Books I read in 2017
A Visit From the Goon Squad by Jennifer Egan
30th November 2017
Are We Smart Enough to Know How Smart Animals Are? by Frans De Waal
7th October 2017
Higgs: The invention and discovery of the 'God Particle' by Jim Baggott
26th August 2017
The Book of Barely Imagined Beings: A 21st-century Bestiary by Caspar Henderson
26th August 2017
Deep: Freediving, Renegade Science and What the Ocean Tells Us About Ourselves by James Nestor
4th August 2017
The Long Way to a Small, Angry Planet: Wayfarers 1 by Becky Chambers
31st July 2017
Strangers by Taichi Yamada and Wayne P. Lammers (translator)
25th July 2017
Sleep: The Myth of 8 Hours, the Power of Naps... and the New Plan to Recharge Your Body and Mind by Nick Littlehales
1st June 2017
Outside Lies Magic: Regaining History and Awareness in Everyday Places by John R. Stilgoe
19th May 2017
The Planet in a Pebble: A journey into Earth's deep history by Jan Zalasiewicz
9th May 2017
Swimming Free by Geoffrey Fraser Dutton
28th April 2017
Dutton's book - part guide, part account and part celebration of his adventures exploring rivers, lakes and seas - is something of a historical oddity, long out of print (my copy is from 1971) and predating the more recent revival in outdoor swimming which is commonly associated with Roger Deakin's 1996 book Waterlog.
However while both celebrate the joys of swimming outdoors, in many respects the nature of those joys seem very different. Deakin's book is an account of a specific year spent swimming around Britain: almost a travelogue, in it his swimming becomes the medium though which he engages with and becomes a part of the nature, geography, people and history that he finds along the way.
For Dutton however the adventures at times feel more like a kind of escape, both from the land and from the land-bound nature of human beings. Equipped with snorkel, fins and occasionally (in very cold water) a wetsuit, he is fascinated by the spirit of the different kinds of water that he swims in. Not content with mere "surface swimming", he dives down to lake, river and seabeds and describes the underwater flora and fauna he encounters, and revels in the currents and flows. He seems less interested in the specific location or history of the places he visits (a focus on generality perhaps reflecting an intention for the book to be in part "how-to" guide), and at times there is almost an atavistic delight in the pure physicality of being in the water, as well as a sense of how alien the underwater world can be.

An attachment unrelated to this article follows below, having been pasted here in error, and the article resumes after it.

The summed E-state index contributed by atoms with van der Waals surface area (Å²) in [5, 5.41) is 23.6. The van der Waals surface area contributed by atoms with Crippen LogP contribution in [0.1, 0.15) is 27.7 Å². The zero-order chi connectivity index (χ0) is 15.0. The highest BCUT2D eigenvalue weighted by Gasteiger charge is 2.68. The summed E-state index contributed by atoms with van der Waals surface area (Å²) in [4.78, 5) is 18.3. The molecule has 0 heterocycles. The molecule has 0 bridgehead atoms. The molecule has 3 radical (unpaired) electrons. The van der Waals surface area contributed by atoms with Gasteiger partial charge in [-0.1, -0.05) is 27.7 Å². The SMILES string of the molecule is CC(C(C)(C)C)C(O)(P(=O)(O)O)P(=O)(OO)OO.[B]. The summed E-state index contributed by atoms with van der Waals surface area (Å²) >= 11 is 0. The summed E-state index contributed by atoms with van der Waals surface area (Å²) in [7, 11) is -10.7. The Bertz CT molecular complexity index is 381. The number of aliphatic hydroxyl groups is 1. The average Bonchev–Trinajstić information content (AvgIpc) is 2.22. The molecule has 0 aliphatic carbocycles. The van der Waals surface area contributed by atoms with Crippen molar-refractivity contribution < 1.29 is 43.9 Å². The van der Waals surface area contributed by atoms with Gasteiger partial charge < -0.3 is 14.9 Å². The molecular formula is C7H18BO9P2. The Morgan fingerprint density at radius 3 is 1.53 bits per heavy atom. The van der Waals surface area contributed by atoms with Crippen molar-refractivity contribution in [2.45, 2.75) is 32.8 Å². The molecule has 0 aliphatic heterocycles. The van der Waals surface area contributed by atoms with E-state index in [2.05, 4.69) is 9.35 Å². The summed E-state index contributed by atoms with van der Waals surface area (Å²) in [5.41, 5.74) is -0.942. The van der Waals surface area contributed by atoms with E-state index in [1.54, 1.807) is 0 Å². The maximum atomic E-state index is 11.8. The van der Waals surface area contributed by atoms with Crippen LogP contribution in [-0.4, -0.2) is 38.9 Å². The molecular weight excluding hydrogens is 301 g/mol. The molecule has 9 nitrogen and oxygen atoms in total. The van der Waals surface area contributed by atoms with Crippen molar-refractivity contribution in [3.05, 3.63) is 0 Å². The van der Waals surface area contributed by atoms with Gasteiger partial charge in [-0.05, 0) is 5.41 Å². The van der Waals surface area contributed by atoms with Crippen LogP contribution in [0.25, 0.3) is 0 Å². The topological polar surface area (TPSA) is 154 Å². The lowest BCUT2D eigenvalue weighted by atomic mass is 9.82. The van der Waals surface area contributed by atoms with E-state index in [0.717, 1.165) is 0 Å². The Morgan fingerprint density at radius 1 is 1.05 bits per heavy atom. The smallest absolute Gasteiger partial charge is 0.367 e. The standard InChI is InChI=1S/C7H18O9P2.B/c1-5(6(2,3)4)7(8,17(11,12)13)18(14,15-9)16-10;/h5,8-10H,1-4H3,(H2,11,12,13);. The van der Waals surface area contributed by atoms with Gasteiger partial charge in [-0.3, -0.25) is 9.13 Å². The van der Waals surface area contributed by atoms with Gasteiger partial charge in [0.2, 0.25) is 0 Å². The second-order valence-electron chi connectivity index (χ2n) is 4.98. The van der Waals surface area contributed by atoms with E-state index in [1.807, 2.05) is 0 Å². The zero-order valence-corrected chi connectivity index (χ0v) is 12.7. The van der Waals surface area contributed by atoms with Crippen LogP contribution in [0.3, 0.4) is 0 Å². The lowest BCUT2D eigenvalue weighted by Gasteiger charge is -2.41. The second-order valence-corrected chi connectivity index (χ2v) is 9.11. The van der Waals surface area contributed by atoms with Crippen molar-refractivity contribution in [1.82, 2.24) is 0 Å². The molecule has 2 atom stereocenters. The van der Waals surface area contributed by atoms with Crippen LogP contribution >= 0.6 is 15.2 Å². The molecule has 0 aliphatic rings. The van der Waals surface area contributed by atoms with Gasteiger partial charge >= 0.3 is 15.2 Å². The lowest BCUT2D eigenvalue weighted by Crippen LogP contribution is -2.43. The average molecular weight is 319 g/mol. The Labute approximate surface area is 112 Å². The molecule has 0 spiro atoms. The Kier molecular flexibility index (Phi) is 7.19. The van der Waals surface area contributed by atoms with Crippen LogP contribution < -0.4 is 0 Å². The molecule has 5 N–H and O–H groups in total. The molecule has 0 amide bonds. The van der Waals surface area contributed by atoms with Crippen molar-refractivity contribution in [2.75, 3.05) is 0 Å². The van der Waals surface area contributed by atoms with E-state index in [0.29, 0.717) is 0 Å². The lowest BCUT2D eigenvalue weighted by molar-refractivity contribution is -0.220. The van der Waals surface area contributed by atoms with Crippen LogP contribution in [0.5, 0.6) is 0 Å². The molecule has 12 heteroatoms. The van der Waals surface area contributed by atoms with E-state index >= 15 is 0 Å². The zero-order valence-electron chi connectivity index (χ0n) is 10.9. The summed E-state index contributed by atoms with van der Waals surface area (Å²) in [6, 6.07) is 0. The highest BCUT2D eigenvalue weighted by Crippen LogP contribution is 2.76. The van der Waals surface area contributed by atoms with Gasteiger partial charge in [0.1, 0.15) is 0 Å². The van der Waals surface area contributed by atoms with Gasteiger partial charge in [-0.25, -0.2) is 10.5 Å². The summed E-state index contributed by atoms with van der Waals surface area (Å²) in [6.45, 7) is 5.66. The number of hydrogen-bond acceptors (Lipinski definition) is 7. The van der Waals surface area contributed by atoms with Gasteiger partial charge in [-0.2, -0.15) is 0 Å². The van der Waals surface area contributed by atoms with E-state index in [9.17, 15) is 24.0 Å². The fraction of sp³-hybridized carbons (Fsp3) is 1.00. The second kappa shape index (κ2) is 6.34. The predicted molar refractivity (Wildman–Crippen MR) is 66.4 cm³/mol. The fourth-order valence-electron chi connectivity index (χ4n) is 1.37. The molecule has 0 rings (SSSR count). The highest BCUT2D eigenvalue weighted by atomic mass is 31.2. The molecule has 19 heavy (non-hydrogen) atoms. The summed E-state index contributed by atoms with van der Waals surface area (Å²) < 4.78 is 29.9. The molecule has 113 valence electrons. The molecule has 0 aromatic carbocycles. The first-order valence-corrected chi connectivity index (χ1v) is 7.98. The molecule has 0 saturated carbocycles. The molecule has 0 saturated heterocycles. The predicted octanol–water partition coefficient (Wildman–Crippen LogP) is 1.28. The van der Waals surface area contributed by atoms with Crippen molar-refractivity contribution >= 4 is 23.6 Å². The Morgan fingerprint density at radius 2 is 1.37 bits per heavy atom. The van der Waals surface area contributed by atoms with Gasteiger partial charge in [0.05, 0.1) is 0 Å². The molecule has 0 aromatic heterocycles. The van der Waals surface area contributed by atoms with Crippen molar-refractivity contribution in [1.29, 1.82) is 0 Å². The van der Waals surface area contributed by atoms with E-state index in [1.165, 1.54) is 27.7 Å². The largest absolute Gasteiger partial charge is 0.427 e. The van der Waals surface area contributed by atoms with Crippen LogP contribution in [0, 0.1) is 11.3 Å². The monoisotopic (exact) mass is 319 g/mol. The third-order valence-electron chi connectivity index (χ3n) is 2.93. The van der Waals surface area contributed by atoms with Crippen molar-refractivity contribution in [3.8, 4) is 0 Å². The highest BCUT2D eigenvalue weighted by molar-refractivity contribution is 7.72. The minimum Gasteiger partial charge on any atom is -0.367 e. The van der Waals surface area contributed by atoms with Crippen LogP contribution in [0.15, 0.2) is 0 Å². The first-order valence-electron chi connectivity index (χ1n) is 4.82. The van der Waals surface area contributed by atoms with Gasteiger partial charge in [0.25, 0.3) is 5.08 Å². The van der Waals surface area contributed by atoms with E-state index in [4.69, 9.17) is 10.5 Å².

I think something that both Dutton and Deakin shared though was the idea that these experiences should be accessible and available to all. For Deakin maybe it was psychological freedom - the idea that all you needed to do was go to a place, get in the water, and start swimming. For Dutton, writing in a different era, it was more about more specific and personal physical freedoms: a mask to enable you to see underwater, a snorkel to enable easier breathing, fins to enable speedy and effortless swimming, and a wetsuit to enable you to stay warm.
The flyleaf of my copy includes the quote that the book "... is likely to become the classical introduction to an open-air recreation whose immense possibilities are just beginning to be realised." In the event it wasn't to be - I only became aware of Dutton's book from a picture of its cover in Susie Parr's The Story of Swimming - however all this time later, it offers a fascinating and personal perspective on "wild swimming" which is markedly different in character from that which we think of today.
Quiet: The Power of Introverts in a World That Can't Stop Talking by Susan Cain
20th March 2017
The Joy of Swimming: A Celebration of Our Love for Getting in the Water by Lisa Congdon
12th March 2017
Hope In The Dark: Untold Histories, Wild Possibilities by Rebecca Solnit
19th February 2017
Dip: Wild Swims from the Borderlands by Andrew Fusek Peters
5th February 2017
A Good Life: Philosophy from Cradle to Grave by Mark Rowlands
5th January 2017